CIPR National Conference 2020 – ‘What is this new world?’

I (virtually) attended Day 1 of the CIPR National Conference 2020 with a theme of ‘What is this new world?. A question that we have all been asking ourselves this year! The day was packed with some fantastic speakers and great insight. Here’s my recap:

“If you change the context, you change the perception; if you change the perception, you change the emotion; if you change the emotion, you change the behaviour.” Rory Sutherland, Vice Chairman at Ogilvy UK, never fails to disappoint. When a conference kicks off with that gripping and, quite frankly, intriguing statement from a gentleman who is now a Global TED speaker, you could be forgiven for suggesting that it’ll be hard to follow that up. However, the Chartered Institute of Public Relations (CIPR) National Conference lived up to its usual high standards, despite shifting to a virtual conference this year. 

What is this new world?

This subject was approached by Will Moy, chief executive of Full Fact, the UK’s independent fact checking charity. With elections, pandemics and referendums aplenty, concerns about fake news, particularly on social media platforms, have been rife. However, Will did raise a valid point about sharing critical data in our comms activities. “The idea of communicating facts in a desiccated way, shorn of any context and meaning for people’s lives is a complete nonsense. The job is to make real, trustworthy information useful to people,” he said.

He also provided five suggestions that PR pros need to consider about the new media landscape:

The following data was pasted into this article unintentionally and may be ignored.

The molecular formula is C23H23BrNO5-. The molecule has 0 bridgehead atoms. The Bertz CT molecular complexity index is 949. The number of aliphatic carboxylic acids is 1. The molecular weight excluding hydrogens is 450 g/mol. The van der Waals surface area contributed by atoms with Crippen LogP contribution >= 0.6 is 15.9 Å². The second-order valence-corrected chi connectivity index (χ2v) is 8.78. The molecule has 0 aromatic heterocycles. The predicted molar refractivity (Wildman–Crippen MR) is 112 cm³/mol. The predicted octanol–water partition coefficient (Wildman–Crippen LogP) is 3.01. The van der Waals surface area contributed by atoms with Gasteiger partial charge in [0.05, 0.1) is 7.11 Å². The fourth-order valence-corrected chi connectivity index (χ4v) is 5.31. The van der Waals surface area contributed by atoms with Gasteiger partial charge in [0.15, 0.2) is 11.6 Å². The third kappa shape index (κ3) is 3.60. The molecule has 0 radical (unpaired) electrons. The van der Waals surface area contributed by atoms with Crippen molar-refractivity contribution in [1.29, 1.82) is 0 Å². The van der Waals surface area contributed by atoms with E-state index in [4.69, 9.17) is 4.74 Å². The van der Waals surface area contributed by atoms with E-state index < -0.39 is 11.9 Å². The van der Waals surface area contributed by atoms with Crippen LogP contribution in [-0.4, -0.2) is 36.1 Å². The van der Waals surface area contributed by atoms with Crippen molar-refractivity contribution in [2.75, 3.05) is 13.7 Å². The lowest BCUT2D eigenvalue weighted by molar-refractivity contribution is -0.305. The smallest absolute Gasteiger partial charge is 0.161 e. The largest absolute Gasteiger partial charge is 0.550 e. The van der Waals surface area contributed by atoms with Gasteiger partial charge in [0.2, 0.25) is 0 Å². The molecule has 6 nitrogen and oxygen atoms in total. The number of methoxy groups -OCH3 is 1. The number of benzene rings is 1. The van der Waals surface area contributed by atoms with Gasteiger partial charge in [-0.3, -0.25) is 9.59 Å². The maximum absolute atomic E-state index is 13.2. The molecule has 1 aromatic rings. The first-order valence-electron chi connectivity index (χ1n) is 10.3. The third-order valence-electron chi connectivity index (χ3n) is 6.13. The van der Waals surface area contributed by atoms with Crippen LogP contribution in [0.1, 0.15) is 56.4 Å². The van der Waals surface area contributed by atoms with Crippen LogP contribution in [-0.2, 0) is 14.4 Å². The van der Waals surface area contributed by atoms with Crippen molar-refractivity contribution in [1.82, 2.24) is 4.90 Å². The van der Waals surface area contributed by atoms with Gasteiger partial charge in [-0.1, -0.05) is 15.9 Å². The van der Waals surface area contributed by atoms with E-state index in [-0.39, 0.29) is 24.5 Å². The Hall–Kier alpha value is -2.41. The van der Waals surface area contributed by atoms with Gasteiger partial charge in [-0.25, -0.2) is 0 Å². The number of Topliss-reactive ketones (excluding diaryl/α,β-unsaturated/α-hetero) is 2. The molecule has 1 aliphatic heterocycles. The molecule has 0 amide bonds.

1. basics matter
  2. good information is critical
  3. invest in monitoring
  4. be prepared to respond to bad or false information
  5. “nothing actually really matters very much”

PR in politics

Chris Wilkins, former speechwriter to Theresa May, shone some interesting light on what goes on behind the scenes in the political arena. Chris, who was at the very first luncheon at the White House after Donald Trump was sworn in as President, reinforced the importance of mobilising the power of emotion because “we’ve seen a shift in the way politician governments need to communicate. The winners will be those who know how to feed and wield it effectively”.

Individuals and organisations have experienced change in immeasurable ways in 2020. This was addressed by Graeme Codrington, futurist and researcher, who warned that “we may be done with deep disruptive change, but disruption is not done with us”. He highlighted the need for organisations and individuals to build skillsets which allow us to adapt to future and inevitable challenges. He added that it is time for us all to re-imagine our mindset as we prepare for a new future and that disruption is key to our thinking and planning for 2021, but we need to realise that even more disruptors are coming our way such as AI, automation, robotics, cloud, mobility, machine learning, data and predictive analytics.

The future of the workplace

With millions of people continuing to work from home, Philip Ross, founder and CEO at Unwork, made it clear that the workplace of the future has to place experience at the heart of the offering – “thinking about what you want to do in your office environment will be critical for your brand,” he said.

In among the madness of this (ok, I’ll say it) unprecedented year, was a quote from Chris Wilkins which particularly resonated: “After years of government insurgencies fuelled by emotional appeals, will the pandemic actually shift us all back to a calmer, more pragmatic view of politics and government? I wonder if the pandemic might actually accelerate and progress everything to be a bit calmer so it will be a bit more like it used to be before the turmoil of recent years. Rather than a new normal, I suspect people will make do with some of the old normal.”

We can all only hope.

Craig Peters
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